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The cat who turned kawaii into cash

Hello Kitty: The Remarkable Story of Sanrio and the Billion Dollar Feline Phenomenon, by Ken Belson and Brian Bremner

Reviewed by Gary LaMoshi

According to her official biography, she was born in London on November 1, 1974, but she's still in the third grade and remains a quintessential Japanese icon. She weighs the same as three apples, has a twin sister named Mimmy (who wears her hair ribbon on the right side instead of the left), loves to play in the forest, practice the piano and bake, and she has no mouth. Hello, Kitty.

More prosaically, the simple image of the white cat with the oversized head, created by Sanrio Inc designer Yuko Shimuzu, has been plastered on 20,000 products from baby bibs and book bags to vacuums and vibrators and generates about half of Tokyo-based Sanrio Inc's US$1 billion in annual sales, along with counterfeit revenues in the tens of millions. Even then, a crackdown on pirates in Singapore generated the headline "Hello Kitty pounces on copy cats", proving that whatever Kitty touches comes out cute.

In Hello Kitty, Japan-based US journalists Ken Belson and Brian Bremner trace Kitty's roots to Sanrio patriarch Shintaro Tsuji. His friends in the government of remote Yamanashi prefecture got him started promoting local silk and vegetables in the 1950s. But by 1962, Tsuji had expanded into rubber sandals that featured a flower design, reportedly observing, "If you attach added value or design to the product, they sell in a completely different way." As a result, he began commissioning cartoonists to create designs, eventually hiring his own to avoid paying royalties. Tsuji also obtained Japanese rights to Snoopy from Peanuts for Japan and exclusive (money-losing) import deals on Barbie dolls and Hallmark cards.

Kitty's face first appeared commercially in 1975 on a clear-vinyl coin purse with the word "hello" written in red letters above it. With hardly any storyline, Kitty's meaning remains solely in the eyes of the beholder, embodying the 1970s mantra that "less is more". Hello Kitty products enjoyed an initial success that petered out during the 1980s. But their resurgence in the mid-1990s resulted from several factors, including the dawn of Japan's Parasaito Shinguru No Jidai (Age of the Parasite Single), young adults, especially women, opting to postpone adulthood and public testimonials from Japanese and Western pop stars, including Christina Aguilera and Mariah Carey.

A pair of gaijin with Japanese wives and one-time BusinessWeek colleagues, Belson and Bremner start out their story strong, sharing rich insights into Japanese urban living. For example, Japan uses visual images as a means of expression far more than US society. And gift-giving is widespread, even among Japanese youngsters, creating a large market for so-called fancy goods (think of Hallmark's non-greeting-card items) that will delight and amuse recipients at affordable prices. The authors propose that something in Japan's water must foster a love for all things cute among females; even the Japanese word for "cute" - kawaii - is a cutesied-up version of the more formal term.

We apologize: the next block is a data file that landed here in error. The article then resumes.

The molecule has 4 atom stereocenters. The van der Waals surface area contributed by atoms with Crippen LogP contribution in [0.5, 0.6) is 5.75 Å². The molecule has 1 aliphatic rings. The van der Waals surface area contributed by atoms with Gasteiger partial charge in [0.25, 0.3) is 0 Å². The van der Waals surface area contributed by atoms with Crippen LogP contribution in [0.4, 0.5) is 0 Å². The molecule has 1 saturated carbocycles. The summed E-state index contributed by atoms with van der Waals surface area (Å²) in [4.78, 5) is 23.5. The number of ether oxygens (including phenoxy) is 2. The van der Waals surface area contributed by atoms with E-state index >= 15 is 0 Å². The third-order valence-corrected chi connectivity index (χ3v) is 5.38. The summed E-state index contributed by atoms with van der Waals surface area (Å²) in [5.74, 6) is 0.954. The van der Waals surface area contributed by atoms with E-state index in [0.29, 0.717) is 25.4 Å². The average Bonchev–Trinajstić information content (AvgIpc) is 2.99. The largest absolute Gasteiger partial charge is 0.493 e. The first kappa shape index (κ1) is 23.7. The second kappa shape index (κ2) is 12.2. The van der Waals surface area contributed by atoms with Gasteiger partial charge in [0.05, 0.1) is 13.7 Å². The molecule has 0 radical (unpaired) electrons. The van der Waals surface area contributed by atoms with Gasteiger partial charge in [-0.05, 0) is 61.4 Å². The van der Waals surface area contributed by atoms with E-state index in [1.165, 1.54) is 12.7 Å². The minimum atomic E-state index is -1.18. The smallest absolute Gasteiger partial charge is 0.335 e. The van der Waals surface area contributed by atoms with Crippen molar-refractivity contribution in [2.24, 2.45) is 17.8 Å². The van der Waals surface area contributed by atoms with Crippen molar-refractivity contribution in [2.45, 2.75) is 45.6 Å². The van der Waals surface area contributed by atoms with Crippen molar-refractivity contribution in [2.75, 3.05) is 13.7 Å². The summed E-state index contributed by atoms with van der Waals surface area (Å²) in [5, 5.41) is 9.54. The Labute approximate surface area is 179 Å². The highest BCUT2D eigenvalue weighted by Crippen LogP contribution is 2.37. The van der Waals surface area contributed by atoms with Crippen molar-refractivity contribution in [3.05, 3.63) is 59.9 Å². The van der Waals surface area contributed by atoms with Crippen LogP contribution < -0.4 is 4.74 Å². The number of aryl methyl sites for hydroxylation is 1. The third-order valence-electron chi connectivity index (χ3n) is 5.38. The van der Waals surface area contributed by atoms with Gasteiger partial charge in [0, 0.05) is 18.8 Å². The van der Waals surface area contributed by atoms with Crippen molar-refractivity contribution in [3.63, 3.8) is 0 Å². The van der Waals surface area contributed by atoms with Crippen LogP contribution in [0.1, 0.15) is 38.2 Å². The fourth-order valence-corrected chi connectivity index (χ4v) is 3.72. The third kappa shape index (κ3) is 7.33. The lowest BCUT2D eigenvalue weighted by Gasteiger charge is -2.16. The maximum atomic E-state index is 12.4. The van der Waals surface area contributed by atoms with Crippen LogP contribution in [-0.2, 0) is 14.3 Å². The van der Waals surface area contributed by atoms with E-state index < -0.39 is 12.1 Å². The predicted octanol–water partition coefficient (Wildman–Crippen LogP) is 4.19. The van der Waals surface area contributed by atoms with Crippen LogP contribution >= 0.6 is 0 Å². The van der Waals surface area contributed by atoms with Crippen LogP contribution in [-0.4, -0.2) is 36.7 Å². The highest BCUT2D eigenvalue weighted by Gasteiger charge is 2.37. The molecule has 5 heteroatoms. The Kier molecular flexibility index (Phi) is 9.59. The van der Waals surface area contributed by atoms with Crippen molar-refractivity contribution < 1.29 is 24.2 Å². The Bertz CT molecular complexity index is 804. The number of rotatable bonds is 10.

Unfortunately, insights quickly peter out after the introduction and opening chapters, which would have been sufficient for a coffee-table book featuring photos of Hello Kitty products and users. If subsequent chapters had been submitted to a flinty magazine editor such as Bremner, they most likely would have been kicked back with a request to find a unifying theme to drive the material and do more original research instead of churning secondary source material.

Absent that firm editorial hand, anecdotes passing for insight get repeated without elaboration or analysis, such as the unsubstantiated claim that Bill Gates offered $5.6 billion to buy the rights to Hello Kitty and the mad rush on McDonald's in Singapore and Hong Kong during Hello Kitty promotions. The book also veers into cool Japanese topics such as manga comics, anime, video games and J-pop music without convincingly linking them to Hello Kitty.

Belson and Bremner also set out key benchmarks then fail to deliver. For example, though they highlight the question of what will happen to Kitty and the company when Sanrio's septuagenarian founder Tsuji retires, their final conclusion is simply: gee, who knows? Similar insights are brought to bear on the questions of why Kitty succeeds where other characters fail and how Sanrio's marketing has been able to maximize Hello Kitty revenue without turning the phenomenon into a fad.

In a further departure from journalistic best practices, the book includes 242 footnotes, more than one per page, placed inconveniently at the end of each chapter. Nearly all unnecessarily and unhelpfully explicate items that journalists regularly handle without footnotes - for example, by writing "In an interview, Tsuji said ..." The footnotes seem to reach for gravitas through form rather than substance. Where readers would welcome a valuable insight to explain how someone named Brian J McVeigh became chairman of cultural and women's studies at Tokyo Jogakkan College, for instance, that footnote merely repeats a reference citation already given in the text.

Sadly, beyond the first couple dozen pages, Hello Kitty emulates the same formula Sanrio has used with its ubiquitous feline: here's something on the surface, and don't ask us for deeper meaning.

Hello Kitty: The Remarkable Story of Sanrio and the Billion Dollar Feline Phenomenon by Ken Belson and Brian Bremner, John Wiley & Sons, Singapore, 2004. ISBN: 0-470-82094-2. Price: US$24.95. 210 pages.

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Dec 13, 2003


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